Identification and Quantitation of Potential Fermentation Inhibitors in Biomass
Pretreatment Hydrolysates Using High Performance Liquid Chromatography in
Combination with Ultraviolet Detection and Tandem Mass Spectrometry
Lekh Nath Sharma, Ph.D.
Mentor: C. Kevin Chambliss, Ph.D.
Conversion of lignocellulosic biomass to ethanol involves pretreatment of
biomass materials to increase the accessibility of carbohydrates in lignocellulose for
enzymatic hydrolysis prior to ethanol fermentation. The pretreatment hydrolysate
contains not only cellulose and fermentable sugars but also a wide variety of degradation
products, such as aliphatic and aromatic acids, aromatic aldehydes, and phenols. These
degradation products exert an inhibitory effect on downstream microbial processes,
reducing the overall efficiency for bioconversion of lignocellulosic materials to ethanol.
Therefore, development of a reliable quantitative analysis method for individual
degradation products is critical in order to advance a more fundamental understanding of
lignocellulose pretreatment as well as subsequent microbial processes.
Various analytical techniques have been applied to analyze degradation products
in hydrolysates, such as gas chromatography-mass spectrometry (GC-MS), GC-flame
ionization detection (GC-FID), and liquid chromatography (LC) with ultraviolet (UV) or
refractive index (RI) detection. Difficulties in derivatizing samples of unknown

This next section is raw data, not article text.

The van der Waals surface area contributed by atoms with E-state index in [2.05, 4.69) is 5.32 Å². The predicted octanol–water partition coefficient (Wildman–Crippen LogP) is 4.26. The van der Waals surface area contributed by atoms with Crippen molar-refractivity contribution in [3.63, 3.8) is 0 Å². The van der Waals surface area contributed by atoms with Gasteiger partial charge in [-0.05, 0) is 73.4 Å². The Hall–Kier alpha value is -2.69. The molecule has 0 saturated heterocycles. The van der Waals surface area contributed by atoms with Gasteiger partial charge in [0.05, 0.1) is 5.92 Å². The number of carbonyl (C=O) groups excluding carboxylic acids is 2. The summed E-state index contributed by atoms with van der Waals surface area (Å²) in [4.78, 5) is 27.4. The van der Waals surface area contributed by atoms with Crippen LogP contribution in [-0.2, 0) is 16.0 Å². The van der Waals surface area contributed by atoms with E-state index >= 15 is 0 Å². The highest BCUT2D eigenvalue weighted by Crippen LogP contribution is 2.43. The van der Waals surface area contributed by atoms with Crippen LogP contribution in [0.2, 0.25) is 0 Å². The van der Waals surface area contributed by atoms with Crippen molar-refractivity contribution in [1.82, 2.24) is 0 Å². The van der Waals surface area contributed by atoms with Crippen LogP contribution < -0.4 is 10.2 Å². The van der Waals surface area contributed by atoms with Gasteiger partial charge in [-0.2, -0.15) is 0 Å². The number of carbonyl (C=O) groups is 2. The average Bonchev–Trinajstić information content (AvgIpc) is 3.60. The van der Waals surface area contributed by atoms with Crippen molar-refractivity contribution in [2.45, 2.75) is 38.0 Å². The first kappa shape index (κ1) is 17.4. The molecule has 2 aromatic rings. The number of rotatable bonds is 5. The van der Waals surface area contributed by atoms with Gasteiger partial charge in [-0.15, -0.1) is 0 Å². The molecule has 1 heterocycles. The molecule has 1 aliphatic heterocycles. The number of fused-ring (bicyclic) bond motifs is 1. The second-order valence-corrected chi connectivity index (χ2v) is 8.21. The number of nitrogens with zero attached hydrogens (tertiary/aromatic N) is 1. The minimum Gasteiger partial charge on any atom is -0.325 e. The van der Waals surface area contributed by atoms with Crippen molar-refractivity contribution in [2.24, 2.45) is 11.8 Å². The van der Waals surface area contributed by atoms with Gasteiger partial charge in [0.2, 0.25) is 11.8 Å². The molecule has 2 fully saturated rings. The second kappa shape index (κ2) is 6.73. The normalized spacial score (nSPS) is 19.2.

composition for GC methods and incomplete analyte resolution in LC experiments have
caused researchers to typically employ LC methods targeting a limited group of analytes
(e.g., a single analyte class) in quantitative work. To address these limitations, we have
developed an improved high performance liquid chromatography (HPLC) method
utilizing photodiode array (PDA) and tandem mass spectrometry (MS/MS) detection.
The novel HPLC-PDA-MS/MS method enables simultaneous identification and
quantitation of 40 degradation products in hydrolysate samples in a single, 60-minute run.
Because a unique MS/MS transition is monitored for 37 of 40 target analytes, this
approach essentially alleviates resolution limitations of our previous HPLC-UV
approach. Upon successful development of the method, it was further applied to analyze
various biomass pretreatment samples.
Even though coeluting components do not interfere with the detection of analytes
using LC-ESI-MS/MS, they can significantly influence the ionization efficiency of
analytes at the ionization source. Thus, a series of experiments w